Feast Is Bloody Brilliant

I stuck my neck out, as it were, on a dinner visit to Feast with fellow food writer Paul Galvani and his charming wife Chris. Paul grew up in London, Chris grew up in Germany and both are extremely fond of offal dishes. Paul also has a weakness for traditional English cookery.

For starters, my tablemates and I gnawed on three confit duck necks. There is no elegant way to eat this appetizer, which is why it was served with a finger bowl full of water and extra napkins. The meat that I managed to get off the skinny bones tasted okay. The braising sauce that was left behind on the plate was actually the best part. We sopped it up with lots of sourdough.

We also sampled an ox heart cut into thin strips and roasted. It was tasty, if a little tough. For our entrées, we got the suggestively named coq and tongue pie, which tasted like a good chicken pot pie with a few extra chewy bits — and the dish called steak and kidney pudding.

The cassoulet with confit duck leg is sensational.
Troy Fields
The cassoulet with confit duck leg is sensational.

Location Info



219 Westheimer
Houston, TX 77006

Category: Restaurant > European

Region: Montrose


Hours: 11 a.m. to 3 p.m. and 5 to 10 p.m. Mondays and Wednesdays through Saturdays. 5 to 9 p.m. Sundays.

Fish soup: $8

Meatballs: $7

Cassoulet: $23

Pork belly: $19

Three-course lunch: $16

219 Westheimer, 713-529-7788

We shared an amazing bottle of 2005 Spanish Navarra from Santa Cruz de Artazu with dinner. The Grenache grapes in this wine came from 80-year-old vines, and the wine's highly concentrated flavor was silky smooth. The wine went well with the duck necks, the ox heart and the pot pie, but when I tasted the steak and kidney pudding, I wished I had a beer.

Almost two years ago, in a review of Firkin & Phoenix pub ["Blame Canada," January 11, 2007], I reported on an unpleasant experience with urine-scented steak and kidney pie. "My biggest regret about the Firkin experience is that now I have to establish whether I hate steak and kidney pie, or if Firkin & Phoenix's was poorly prepared. Which means I am going to have to eat (and smell) some more of it," I wrote at the time.

After that review appeared, Paul Galvani invited me over to his house for some properly prepared steak and kidney pie, but somehow I never got around to it. So when Paul and I found ourselves at Feast with steak and kidney pudding on the menu, I knew we had to order it to put this matter to rest.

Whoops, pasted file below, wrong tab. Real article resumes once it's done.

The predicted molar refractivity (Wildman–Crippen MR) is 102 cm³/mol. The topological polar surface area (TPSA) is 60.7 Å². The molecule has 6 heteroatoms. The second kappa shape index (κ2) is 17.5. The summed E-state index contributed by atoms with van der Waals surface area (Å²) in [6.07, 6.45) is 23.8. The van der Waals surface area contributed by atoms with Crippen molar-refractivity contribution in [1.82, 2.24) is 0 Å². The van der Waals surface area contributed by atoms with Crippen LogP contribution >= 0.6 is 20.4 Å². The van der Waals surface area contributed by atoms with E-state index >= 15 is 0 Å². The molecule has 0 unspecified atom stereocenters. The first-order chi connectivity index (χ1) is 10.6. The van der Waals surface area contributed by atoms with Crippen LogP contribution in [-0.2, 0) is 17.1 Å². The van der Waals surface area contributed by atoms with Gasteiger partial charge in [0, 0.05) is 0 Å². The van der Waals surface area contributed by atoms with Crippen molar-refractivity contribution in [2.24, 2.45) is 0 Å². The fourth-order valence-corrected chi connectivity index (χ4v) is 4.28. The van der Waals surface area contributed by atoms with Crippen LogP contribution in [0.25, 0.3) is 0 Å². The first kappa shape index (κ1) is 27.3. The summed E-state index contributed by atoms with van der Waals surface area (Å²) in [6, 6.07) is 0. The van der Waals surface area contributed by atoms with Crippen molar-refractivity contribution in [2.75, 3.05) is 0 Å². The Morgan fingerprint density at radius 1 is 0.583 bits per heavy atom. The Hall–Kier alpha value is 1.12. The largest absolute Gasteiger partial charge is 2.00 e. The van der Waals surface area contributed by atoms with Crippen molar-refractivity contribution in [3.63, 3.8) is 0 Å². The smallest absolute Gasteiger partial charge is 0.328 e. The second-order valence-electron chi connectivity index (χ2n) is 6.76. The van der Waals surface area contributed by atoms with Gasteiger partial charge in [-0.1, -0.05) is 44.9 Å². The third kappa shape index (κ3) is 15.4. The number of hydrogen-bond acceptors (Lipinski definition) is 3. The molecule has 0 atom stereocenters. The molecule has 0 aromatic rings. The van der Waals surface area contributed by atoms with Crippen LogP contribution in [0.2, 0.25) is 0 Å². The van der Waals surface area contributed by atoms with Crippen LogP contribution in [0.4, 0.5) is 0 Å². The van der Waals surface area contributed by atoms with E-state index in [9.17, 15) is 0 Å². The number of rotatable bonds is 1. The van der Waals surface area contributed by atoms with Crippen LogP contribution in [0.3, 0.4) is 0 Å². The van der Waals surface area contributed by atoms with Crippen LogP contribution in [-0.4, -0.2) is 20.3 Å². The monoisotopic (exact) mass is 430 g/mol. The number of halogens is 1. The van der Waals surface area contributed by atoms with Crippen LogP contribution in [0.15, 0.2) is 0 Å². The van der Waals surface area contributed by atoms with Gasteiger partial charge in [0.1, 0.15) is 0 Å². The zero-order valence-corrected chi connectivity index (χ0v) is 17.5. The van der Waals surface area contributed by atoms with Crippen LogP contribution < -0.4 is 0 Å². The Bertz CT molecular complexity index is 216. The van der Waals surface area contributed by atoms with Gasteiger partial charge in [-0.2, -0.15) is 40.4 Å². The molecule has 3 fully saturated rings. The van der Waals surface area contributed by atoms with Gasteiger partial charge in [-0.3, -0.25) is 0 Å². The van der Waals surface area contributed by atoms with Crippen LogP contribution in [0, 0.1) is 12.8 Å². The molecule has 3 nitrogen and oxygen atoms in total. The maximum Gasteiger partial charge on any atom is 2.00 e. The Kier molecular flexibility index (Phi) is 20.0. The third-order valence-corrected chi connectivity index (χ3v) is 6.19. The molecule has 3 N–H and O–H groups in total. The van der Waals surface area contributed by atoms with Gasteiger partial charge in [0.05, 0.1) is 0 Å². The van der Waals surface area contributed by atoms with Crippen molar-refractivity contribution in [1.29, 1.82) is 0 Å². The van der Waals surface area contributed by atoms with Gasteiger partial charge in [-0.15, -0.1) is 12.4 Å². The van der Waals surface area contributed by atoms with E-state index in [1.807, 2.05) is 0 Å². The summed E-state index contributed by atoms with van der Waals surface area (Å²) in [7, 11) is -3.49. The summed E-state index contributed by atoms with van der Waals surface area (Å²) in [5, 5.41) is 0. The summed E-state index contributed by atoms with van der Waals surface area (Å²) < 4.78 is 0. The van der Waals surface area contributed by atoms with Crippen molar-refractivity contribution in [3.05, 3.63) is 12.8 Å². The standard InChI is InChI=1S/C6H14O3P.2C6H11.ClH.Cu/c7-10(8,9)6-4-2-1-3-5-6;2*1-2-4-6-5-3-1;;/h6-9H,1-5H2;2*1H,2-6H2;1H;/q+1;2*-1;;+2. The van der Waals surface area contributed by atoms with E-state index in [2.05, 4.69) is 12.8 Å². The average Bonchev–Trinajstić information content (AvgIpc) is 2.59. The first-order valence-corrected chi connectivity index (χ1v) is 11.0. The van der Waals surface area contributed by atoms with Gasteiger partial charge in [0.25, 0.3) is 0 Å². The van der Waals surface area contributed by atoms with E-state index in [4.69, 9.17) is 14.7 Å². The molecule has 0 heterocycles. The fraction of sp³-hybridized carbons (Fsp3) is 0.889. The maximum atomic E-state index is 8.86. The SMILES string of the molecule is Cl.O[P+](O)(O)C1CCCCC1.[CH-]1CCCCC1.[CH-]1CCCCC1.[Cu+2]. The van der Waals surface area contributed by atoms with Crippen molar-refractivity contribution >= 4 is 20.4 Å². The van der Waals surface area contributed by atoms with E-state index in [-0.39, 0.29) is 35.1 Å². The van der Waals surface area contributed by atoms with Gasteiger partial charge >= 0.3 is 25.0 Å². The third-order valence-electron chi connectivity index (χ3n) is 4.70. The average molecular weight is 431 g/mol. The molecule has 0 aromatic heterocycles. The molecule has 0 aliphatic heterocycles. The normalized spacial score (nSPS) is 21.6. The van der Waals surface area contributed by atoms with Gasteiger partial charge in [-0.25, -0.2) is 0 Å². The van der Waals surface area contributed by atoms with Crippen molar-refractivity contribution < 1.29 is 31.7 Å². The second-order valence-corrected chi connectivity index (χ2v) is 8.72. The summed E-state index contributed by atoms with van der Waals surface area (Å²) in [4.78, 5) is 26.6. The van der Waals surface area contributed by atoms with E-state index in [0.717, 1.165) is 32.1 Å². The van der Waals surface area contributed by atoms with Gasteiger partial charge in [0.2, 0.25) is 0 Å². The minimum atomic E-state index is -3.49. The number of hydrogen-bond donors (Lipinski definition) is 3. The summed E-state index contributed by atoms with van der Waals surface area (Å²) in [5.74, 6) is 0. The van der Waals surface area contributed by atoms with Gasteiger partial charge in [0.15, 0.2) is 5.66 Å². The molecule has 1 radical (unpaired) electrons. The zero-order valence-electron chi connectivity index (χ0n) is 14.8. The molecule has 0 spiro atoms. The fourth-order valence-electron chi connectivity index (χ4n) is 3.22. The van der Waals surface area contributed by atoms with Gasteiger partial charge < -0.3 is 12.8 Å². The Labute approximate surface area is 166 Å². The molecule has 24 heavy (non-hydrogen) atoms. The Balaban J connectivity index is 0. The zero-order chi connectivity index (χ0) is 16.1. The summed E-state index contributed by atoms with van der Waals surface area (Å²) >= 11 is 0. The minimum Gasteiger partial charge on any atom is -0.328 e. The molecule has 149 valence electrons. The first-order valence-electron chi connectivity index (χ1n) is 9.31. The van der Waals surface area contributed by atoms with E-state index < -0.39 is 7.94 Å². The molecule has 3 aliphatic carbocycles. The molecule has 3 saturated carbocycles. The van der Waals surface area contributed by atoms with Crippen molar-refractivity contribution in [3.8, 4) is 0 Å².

The pudding was a bland, doughy mass. The steak beneath it was overcooked, as is the custom. The combination of steak, gravy and pudding tasted fine. But the lima bean-sized chunks of kidney smelled like pee. I insisted that Paul eat a large piece. As he fished it out of the pudding and lifted it to his mouth, I could smell it from across the table. As he chewed, I asked him to tell me it tasted great — which he did.

So now I can say without a doubt that I hate kidneys — in pudding or pie.

For dessert, we ate the raisin and pastry roll called "spotted dick," which was served with custard on the side, and a wonderful version of sticky toffee pudding, which resembles a syrup of melted candy poured over a piece of cake. Paul almost teared up as he ate the toffee pudding — he said it took him back to his ­boyhood.

Opinions about Feast vary wildly. Most adventurous eaters and Europeans adore the place. When I quizzed people who told me that they found the food uneven or unimpressive, all of them confessed to ordering red snapper or flounder. Feast is not the place to eat Gulf seafood. "Rustic European Fare" is the way Feast describes its cooking and, for the most part, you are best off sticking to foods of that description.

I hated the kidneys, but I would much rather visit a restaurant that pushes the envelope on fine dining than one that panders to the timid. I am really looking forward to eating at Feast over the holidays — as the weather gets colder, this kind of food tastes better and better.

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